Lewis Hamilton won a thrilling Chinese Grand Prix Sunday, with Sebastien Vettel second and Mark Webber a surprising third in what was a battle of pit strategies and technology.
Hamilton, driving a McLaren-Mercedes, made three pit stops for tires as compared to Vettel's two in his Red Bull-Renault and that was the deciding difference.
For the third straight race, Red Bull had difficulty with the KERS power-boost system and that was another advantage enjoyed by McLaren.
Webber was the driver of the race, driving his Red Bull from his 18th qualifying position to finish on the podium. He passed McLaren's Jenson Button on the last lap for third place.
Button, who earlier in the race pulled a bone-headed move by stopping in the Red Bull pit instead of his own, finished fourth. Other points winners were Nico Rosberg (fifth, Mercedes), Felipe Massa (sixth, Ferrari), Fernando Alonso (seventh, Ferrari), Michael Schumacher (eighth, Mercedes), Vitaly Petrov (ninth, Renault) and Kamui Kobayashi (tenth, Sauber-Ferrari).
Vettel dominates qualifying (filed Sat., April 16)
Gee, what a surprise.
Sebastien Vettel will start from pole for Sunday’s Grand Prix of China for his third straight start from the front in 2011's three races.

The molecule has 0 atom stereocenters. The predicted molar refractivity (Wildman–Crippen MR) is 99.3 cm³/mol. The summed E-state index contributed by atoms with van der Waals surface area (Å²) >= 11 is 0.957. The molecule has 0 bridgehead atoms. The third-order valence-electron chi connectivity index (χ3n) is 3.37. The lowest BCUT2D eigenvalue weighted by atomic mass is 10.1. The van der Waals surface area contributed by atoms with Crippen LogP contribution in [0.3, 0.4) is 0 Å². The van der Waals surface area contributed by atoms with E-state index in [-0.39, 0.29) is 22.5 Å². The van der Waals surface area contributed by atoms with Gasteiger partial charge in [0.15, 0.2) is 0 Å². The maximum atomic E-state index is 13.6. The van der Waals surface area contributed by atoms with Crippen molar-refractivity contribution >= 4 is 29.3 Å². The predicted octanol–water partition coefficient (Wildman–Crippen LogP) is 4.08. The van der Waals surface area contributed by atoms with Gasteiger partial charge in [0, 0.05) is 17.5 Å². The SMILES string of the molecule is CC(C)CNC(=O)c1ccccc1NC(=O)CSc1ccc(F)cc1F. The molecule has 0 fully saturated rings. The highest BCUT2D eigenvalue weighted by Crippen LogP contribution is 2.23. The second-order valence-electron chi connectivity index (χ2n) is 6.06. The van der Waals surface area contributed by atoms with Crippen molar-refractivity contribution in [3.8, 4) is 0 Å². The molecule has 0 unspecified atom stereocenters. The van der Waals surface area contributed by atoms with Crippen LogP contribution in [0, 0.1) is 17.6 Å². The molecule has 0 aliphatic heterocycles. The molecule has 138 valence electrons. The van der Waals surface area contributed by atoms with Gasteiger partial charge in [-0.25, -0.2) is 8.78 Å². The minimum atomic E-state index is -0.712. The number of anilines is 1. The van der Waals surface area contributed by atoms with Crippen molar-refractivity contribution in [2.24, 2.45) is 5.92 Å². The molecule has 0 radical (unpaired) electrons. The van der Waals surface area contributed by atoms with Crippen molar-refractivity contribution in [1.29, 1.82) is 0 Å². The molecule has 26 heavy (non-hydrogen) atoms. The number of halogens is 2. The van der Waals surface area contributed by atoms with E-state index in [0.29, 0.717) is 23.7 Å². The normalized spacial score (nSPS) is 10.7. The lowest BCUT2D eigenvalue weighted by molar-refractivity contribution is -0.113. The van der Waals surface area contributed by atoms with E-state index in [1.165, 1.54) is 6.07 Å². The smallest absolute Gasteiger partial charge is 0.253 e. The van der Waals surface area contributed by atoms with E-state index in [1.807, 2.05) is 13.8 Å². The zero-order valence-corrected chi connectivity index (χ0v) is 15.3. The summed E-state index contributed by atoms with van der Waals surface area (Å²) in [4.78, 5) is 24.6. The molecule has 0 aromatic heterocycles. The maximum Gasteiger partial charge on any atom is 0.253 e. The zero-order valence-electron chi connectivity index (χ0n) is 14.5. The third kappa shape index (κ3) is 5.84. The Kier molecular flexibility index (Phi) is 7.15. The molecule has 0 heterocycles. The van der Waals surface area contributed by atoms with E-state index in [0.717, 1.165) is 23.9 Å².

The 23-year-old German, driving his Red Bull-Renault racer, who will also be gunning for his third straight win.
His teammate, and one-time chief rival, Mark Webber, continued to solidify his No. 2 position at Red Bull by qualifying 18th. He didn't even make it past the first session.
Not his fault, of course, as his KERS wasn’t working again and the team left him on a hard compound rather than switch to gummier tires when they got down to the short strokes at the end of the first session.
But this would never happen to Vettel and that’s why I say Webber is now definitely the No. 2 guy. Last year, he might have been almost a co-No. 1, but not anymore.
Jenson Button qualified second in his McLaren-Mercedes, just ahead of his teammate, Lewis Hamilton. Nico Rosberg came back to life in his Mercedes for fourth on the grid while Fernando Alonso continued his – and Ferrari’s – mediocre season by qualifying fifth.
Paul Di Resta, the German Touring Car Champion, rewarded the folks at Force India for taking a chance on him by qualifying eighth. Michael Schumacher continued to ruin his legacy by dawdling around to 14th.
Things returned to normal for Nick Heidfeld. After surprising everybody, including himself, with a wonderful third-place podium finish last weekend in Malaysia, the German driver brought his Renault home in 16th qualifying position.
You can watch the Chinese GP live on TSN at 2:55 a.m. or get up in time for the repeat, also on TSN, at 8 a.m. Sunday.
Once upon a time – like, when there was a thing called the Champ Car World Series – Sebastien Bourdais and Paul Tracy were the big stars. "Seabass" and "PT" both won championships. They both won races. They also got pretty annoyed with each other, on occasion.
Well, the two of them had better get the lead out and pretend it's the good, ol' days if they want to stick around the IZOD IndyCar Series because going into Saturday qualifying for the Grand Prix of Long Beach, Bourdais was 23rd quickest out of 27 cars and Tracy was 24th.